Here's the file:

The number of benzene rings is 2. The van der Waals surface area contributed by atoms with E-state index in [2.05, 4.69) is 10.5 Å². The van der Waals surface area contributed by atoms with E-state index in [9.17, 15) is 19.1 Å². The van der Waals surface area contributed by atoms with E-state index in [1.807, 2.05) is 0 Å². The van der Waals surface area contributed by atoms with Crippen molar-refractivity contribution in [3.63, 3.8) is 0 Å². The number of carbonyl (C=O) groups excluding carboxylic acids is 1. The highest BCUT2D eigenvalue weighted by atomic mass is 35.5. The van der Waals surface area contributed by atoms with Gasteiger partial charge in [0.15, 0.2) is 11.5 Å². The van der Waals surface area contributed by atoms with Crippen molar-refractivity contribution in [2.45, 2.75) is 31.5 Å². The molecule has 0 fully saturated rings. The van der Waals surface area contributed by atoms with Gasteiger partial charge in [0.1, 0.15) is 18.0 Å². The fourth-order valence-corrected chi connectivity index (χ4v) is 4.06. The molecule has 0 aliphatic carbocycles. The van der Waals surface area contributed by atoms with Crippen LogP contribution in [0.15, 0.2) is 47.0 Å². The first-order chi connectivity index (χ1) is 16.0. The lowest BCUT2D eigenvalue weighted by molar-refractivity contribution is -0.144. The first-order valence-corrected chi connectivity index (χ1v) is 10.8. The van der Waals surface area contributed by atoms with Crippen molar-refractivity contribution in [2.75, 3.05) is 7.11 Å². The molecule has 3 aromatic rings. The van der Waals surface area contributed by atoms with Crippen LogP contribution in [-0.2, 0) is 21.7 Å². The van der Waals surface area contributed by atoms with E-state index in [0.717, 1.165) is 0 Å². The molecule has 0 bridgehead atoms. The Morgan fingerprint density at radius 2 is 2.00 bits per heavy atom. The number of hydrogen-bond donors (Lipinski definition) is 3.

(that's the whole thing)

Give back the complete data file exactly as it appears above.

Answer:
The number of benzene rings is 2. The van der Waals surface area contributed by atoms with E-state index in [2.05, 4.69) is 10.5 Å². The van der Waals surface area contributed by atoms with E-state index in [9.17, 15) is 19.1 Å². The van der Waals surface area contributed by atoms with E-state index in [1.807, 2.05) is 0 Å². The van der Waals surface area contributed by atoms with Crippen molar-refractivity contribution in [3.63, 3.8) is 0 Å². The number of carbonyl (C=O) groups excluding carboxylic acids is 1. The highest BCUT2D eigenvalue weighted by atomic mass is 35.5. The van der Waals surface area contributed by atoms with Gasteiger partial charge in [0.15, 0.2) is 11.5 Å². The van der Waals surface area contributed by atoms with Crippen molar-refractivity contribution in [2.45, 2.75) is 31.5 Å². The molecule has 0 fully saturated rings. The van der Waals surface area contributed by atoms with Gasteiger partial charge in [0.1, 0.15) is 18.0 Å². The fourth-order valence-corrected chi connectivity index (χ4v) is 4.06. The molecule has 0 aliphatic carbocycles. The van der Waals surface area contributed by atoms with Crippen LogP contribution in [0.15, 0.2) is 47.0 Å². The first-order chi connectivity index (χ1) is 16.0. The lowest BCUT2D eigenvalue weighted by molar-refractivity contribution is -0.144. The first-order valence-corrected chi connectivity index (χ1v) is 10.8. The van der Waals surface area contributed by atoms with Crippen molar-refractivity contribution in [2.75, 3.05) is 7.11 Å². The molecule has 3 aromatic rings. The van der Waals surface area contributed by atoms with Crippen LogP contribution in [-0.2, 0) is 21.7 Å². The van der Waals surface area contributed by atoms with E-state index in [0.717, 1.165) is 0 Å². The molecule has 0 bridgehead atoms. The Morgan fingerprint density at radius 2 is 2.00 bits per heavy atom. The number of hydrogen-bond donors (Lipinski definition) is 3.